Friday, April 13, 2012

Respect is Earned, Not Bought with Billboards.

Rochester, N.Y. Police Chief James Sheppard
By Davy Vara 
"Davy V."

You've probably seen the billboards throughout the city. It's the Rochester Police department's latest desperate attempt to gain the trust and respect of Rochester's African-American and Latino community.

In referring to the billboards, which feature titles such as "We've Got Your Back", and "On The Same Team", as well as actual R.P.D. officers, Chief Sheppard said, "We're trying to get the message out to the Rochester community that the R.P.D., one, has their back. We want them to have faith in us. The other message we're trying to send is to youth. To let them know we're on the same team. We don't want them looking at us as the enemy."

The billboard campaign is expected to last about two months, and Chief Sheppard says he hopes to get feedback from the community.

Well Chief, here is my feedback. It's going to take alot more than a few cheesy, corny billboards to gain not only the trust, but also the respect of African-Americans and Latinos in Rochester. You can put up billboards at every intersection if you'd like Chief, you can even try to bring back "Officer Friendly",who many elementary shool children looked up to in the 1980's when he would visit city schools and talk about safety, but that's not going to cut it. You can talk the talk the talk, but are you willing to walk the walk Chief?

Until you, the head of the R.P.D., truly take REAL accountability for your rogue officers who are out here abusing their power, and violating the oath they took to "serve and protect", by abusing innocent minorities ever single day, nothing will change. No matter how many billboards you put up.

Your department has a long history of misconduct and corruption, and billboards are not going to magically erase that. Instead of putting billboards up, if you are truly interested in gaining the community's respect and trust, then take REAL action Chief. Address the many "problem officers" in your department. Stand up and go on record denouncing abuse by any member of your force. And CLEAN HOUSE!

With these billboards, you are actually doing a disservice to what you claim is your goal, and interest: Gaining the respect and trust of the community. Think about it, what do you think that an innocent youth is going to think, when minutes after they are harassed and/or abused by one of your officers, he or she sees one of your billboards which read: "We've Got Your Back" ?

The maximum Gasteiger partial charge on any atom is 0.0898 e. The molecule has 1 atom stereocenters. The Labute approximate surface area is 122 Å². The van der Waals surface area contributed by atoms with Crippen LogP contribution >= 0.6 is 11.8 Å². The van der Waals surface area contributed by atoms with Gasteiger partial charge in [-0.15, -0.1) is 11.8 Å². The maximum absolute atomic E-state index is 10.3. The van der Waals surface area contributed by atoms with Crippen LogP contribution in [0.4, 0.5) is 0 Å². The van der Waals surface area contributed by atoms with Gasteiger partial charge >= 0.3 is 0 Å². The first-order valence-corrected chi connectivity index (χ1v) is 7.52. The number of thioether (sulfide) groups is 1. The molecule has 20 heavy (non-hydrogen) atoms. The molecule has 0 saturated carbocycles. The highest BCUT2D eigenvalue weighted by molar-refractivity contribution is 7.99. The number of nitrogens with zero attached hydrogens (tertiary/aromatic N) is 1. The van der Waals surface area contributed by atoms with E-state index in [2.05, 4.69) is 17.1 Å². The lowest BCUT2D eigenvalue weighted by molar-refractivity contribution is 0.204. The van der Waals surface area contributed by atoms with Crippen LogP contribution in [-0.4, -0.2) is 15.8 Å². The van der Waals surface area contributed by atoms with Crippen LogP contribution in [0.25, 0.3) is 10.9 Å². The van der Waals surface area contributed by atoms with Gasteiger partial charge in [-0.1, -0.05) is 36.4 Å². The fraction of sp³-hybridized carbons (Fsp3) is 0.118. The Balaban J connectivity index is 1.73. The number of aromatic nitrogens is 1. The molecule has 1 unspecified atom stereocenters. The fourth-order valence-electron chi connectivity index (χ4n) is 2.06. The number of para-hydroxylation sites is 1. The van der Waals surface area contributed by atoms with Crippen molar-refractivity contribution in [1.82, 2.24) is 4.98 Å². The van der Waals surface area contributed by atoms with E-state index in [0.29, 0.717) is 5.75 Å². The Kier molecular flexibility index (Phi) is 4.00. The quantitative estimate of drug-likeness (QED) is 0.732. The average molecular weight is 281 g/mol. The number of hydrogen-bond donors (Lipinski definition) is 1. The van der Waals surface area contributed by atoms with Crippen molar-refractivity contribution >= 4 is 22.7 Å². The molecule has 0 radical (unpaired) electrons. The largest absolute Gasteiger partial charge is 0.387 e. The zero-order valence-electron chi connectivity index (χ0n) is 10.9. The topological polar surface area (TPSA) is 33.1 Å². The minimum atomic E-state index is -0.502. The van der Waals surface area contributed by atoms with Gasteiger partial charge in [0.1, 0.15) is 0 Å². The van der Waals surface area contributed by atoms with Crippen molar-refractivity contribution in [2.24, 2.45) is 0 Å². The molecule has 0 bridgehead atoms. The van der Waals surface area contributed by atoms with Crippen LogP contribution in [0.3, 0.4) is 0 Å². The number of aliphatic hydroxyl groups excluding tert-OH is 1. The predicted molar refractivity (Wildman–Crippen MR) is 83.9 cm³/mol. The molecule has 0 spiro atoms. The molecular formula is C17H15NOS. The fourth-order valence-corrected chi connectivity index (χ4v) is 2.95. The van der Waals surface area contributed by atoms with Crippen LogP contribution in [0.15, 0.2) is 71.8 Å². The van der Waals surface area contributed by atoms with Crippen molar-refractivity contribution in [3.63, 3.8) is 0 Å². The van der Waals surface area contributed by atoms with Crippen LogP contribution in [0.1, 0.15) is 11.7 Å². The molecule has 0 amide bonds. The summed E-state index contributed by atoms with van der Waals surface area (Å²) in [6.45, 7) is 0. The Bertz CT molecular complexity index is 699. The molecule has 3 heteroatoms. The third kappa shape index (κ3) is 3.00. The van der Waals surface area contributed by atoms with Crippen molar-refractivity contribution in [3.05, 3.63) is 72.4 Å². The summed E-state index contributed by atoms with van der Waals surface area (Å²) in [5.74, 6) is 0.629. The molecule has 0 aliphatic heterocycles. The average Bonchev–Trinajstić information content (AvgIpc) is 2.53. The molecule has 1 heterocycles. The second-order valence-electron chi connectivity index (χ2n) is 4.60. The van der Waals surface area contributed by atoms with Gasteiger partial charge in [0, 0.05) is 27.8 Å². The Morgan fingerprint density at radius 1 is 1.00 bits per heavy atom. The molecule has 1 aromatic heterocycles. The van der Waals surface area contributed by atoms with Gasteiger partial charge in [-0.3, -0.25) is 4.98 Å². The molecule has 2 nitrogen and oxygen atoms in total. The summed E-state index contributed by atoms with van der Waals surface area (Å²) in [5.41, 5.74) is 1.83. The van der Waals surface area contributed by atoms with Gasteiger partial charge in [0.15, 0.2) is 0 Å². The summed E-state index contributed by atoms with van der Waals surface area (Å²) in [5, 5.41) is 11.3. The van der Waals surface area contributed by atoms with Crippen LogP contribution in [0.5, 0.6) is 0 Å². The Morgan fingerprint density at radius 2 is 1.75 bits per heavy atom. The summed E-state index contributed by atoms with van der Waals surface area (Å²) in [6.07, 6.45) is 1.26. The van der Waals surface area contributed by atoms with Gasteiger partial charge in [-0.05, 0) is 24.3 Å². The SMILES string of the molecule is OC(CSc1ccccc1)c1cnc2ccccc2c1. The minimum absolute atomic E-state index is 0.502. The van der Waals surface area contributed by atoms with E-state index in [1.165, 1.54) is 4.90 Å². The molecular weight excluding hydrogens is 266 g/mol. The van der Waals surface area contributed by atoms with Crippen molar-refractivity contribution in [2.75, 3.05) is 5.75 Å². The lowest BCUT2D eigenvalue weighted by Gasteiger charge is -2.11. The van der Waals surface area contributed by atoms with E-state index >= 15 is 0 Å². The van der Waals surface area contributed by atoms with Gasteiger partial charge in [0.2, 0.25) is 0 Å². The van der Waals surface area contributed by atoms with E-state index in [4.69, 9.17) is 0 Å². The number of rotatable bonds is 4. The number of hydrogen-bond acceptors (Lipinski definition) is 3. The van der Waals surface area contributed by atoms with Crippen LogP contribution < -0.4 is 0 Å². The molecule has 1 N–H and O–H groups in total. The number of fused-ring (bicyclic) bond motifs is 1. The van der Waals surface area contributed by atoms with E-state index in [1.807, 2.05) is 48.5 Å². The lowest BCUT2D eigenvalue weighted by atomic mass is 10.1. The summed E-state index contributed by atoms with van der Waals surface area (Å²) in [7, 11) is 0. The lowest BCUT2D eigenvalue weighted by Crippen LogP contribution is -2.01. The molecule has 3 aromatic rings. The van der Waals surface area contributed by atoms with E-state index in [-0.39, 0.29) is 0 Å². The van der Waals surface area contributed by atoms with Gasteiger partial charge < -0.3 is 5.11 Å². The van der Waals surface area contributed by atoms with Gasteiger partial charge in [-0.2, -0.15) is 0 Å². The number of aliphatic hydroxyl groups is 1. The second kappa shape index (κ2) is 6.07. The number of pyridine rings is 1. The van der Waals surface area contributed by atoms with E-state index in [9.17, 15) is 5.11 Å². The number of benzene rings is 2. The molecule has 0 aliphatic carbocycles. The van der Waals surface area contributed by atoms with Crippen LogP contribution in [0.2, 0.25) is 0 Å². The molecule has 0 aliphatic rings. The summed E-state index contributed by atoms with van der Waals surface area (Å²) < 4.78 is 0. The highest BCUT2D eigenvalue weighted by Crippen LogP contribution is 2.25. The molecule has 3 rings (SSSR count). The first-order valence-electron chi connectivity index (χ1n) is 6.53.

What do you think an innocent family whose home has just been broken into, without a warrant, by your rogue overzealous officers, and then are left with their meager belongings in shambles, detroyed by your boys, what do you think they are going to think when they see a billboard which reads: "On The Same Team" ? Nice try Chief.

Perhaps, I'll start my own campaign: Let's see... how should the billboards look? I got it! The billboards would feature photos of unarmed innocent African-Americans shot and killed by Rochester Police officers. Faces like  Calvin Greene, Vandy Davis, Craig Heard, and Lawrence Rogers.

Although these killings by Rochester Police officers did not occur under Chief Sheppard's watch, we will never forget these innocent victims, whose lives were cut  short by overzealous, trigger happy, white R.P.D. cops.

Under their faces, the billboard title would read: "What Do They All Have In Common ? ... All African-American. All Unarmed. All Killed By The Rochester Police Department!"

When I think of 14 year old Craig Heard, an unarmed African-American teen, scared for his life, cornered in a dead end street, and shot twice in the head and killed by Rochester Police officers Serge Savitcheff and Hector Padgham, I wonder what Craig Heard would say about an R.P.D. billboard that read: "We've Got Your Back"?

Respect is earned. To get respect, you have to give respect. And it doesn't start with billboards Chief. It starts on the streets. It starts with your officers.

Officers like Kevin Mack, who chose to create then escalate a completely unnecessary situation on Dayton Street on a cold January day in 2009. Kevin Mack had a choice. When Mack came in contact with 14 year old Tyquan Rivera, a troubled young man, he could have made it a positive experience. He could have treated that young man with respect. He should have realized that as a police officer, and as an adult, he could have made a positive impression in the life of this young man, but he chose not to.

Instead, Kevin Mack chose to abuse his power, by humiliating and putting his hands on a child, and as a result, Kevin Mack created and escalated a completely unnecessary situation and a chain of events which ultimately led to this troubled young man running in his house and shooting Anthony DiPonzio, an innocent officer.

Chief Sheppard, you just don't get it do you?

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